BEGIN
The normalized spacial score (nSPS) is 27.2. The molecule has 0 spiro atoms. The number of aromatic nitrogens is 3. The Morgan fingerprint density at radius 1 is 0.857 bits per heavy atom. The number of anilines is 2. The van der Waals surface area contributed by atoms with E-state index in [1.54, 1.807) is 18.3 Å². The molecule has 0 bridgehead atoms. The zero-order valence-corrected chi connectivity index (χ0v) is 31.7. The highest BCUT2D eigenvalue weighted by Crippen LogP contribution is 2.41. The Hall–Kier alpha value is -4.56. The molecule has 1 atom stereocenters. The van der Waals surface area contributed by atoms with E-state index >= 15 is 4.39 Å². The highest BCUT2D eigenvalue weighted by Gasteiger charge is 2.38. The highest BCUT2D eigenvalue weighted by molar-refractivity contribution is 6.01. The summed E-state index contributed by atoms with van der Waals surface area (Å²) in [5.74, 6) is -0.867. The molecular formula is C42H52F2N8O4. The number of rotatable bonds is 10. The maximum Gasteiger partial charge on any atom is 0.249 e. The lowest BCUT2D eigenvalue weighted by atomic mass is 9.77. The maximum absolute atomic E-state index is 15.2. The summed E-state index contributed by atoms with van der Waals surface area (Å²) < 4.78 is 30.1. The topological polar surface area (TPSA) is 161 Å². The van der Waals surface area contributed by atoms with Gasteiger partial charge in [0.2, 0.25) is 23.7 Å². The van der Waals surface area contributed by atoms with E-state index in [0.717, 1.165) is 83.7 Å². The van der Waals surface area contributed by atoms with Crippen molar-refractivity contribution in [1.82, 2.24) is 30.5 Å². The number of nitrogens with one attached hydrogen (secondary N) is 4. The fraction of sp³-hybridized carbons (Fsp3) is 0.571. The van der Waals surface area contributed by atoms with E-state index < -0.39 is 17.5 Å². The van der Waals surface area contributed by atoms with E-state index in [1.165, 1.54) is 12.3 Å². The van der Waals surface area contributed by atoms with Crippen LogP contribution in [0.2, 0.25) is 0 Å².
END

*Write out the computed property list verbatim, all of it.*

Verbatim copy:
The normalized spacial score (nSPS) is 27.2. The molecule has 0 spiro atoms. The number of aromatic nitrogens is 3. The Morgan fingerprint density at radius 1 is 0.857 bits per heavy atom. The number of anilines is 2. The van der Waals surface area contributed by atoms with E-state index in [1.54, 1.807) is 18.3 Å². The molecule has 0 bridgehead atoms. The zero-order valence-corrected chi connectivity index (χ0v) is 31.7. The highest BCUT2D eigenvalue weighted by Crippen LogP contribution is 2.41. The Hall–Kier alpha value is -4.56. The molecule has 1 atom stereocenters. The van der Waals surface area contributed by atoms with E-state index >= 15 is 4.39 Å². The highest BCUT2D eigenvalue weighted by Gasteiger charge is 2.38. The highest BCUT2D eigenvalue weighted by molar-refractivity contribution is 6.01. The summed E-state index contributed by atoms with van der Waals surface area (Å²) in [5.74, 6) is -0.867. The molecular formula is C42H52F2N8O4. The number of rotatable bonds is 10. The maximum Gasteiger partial charge on any atom is 0.249 e. The lowest BCUT2D eigenvalue weighted by atomic mass is 9.77. The maximum absolute atomic E-state index is 15.2. The summed E-state index contributed by atoms with van der Waals surface area (Å²) < 4.78 is 30.1. The topological polar surface area (TPSA) is 161 Å². The van der Waals surface area contributed by atoms with Gasteiger partial charge in [0.2, 0.25) is 23.7 Å². The van der Waals surface area contributed by atoms with E-state index in [0.717, 1.165) is 83.7 Å². The van der Waals surface area contributed by atoms with Crippen molar-refractivity contribution in [1.82, 2.24) is 30.5 Å². The number of nitrogens with one attached hydrogen (secondary N) is 4. The fraction of sp³-hybridized carbons (Fsp3) is 0.571. The van der Waals surface area contributed by atoms with E-state index < -0.39 is 17.5 Å². The van der Waals surface area contributed by atoms with E-state index in [1.165, 1.54) is 12.3 Å². The van der Waals surface area contributed by atoms with Crippen LogP contribution in [0.2, 0.25) is 0 Å².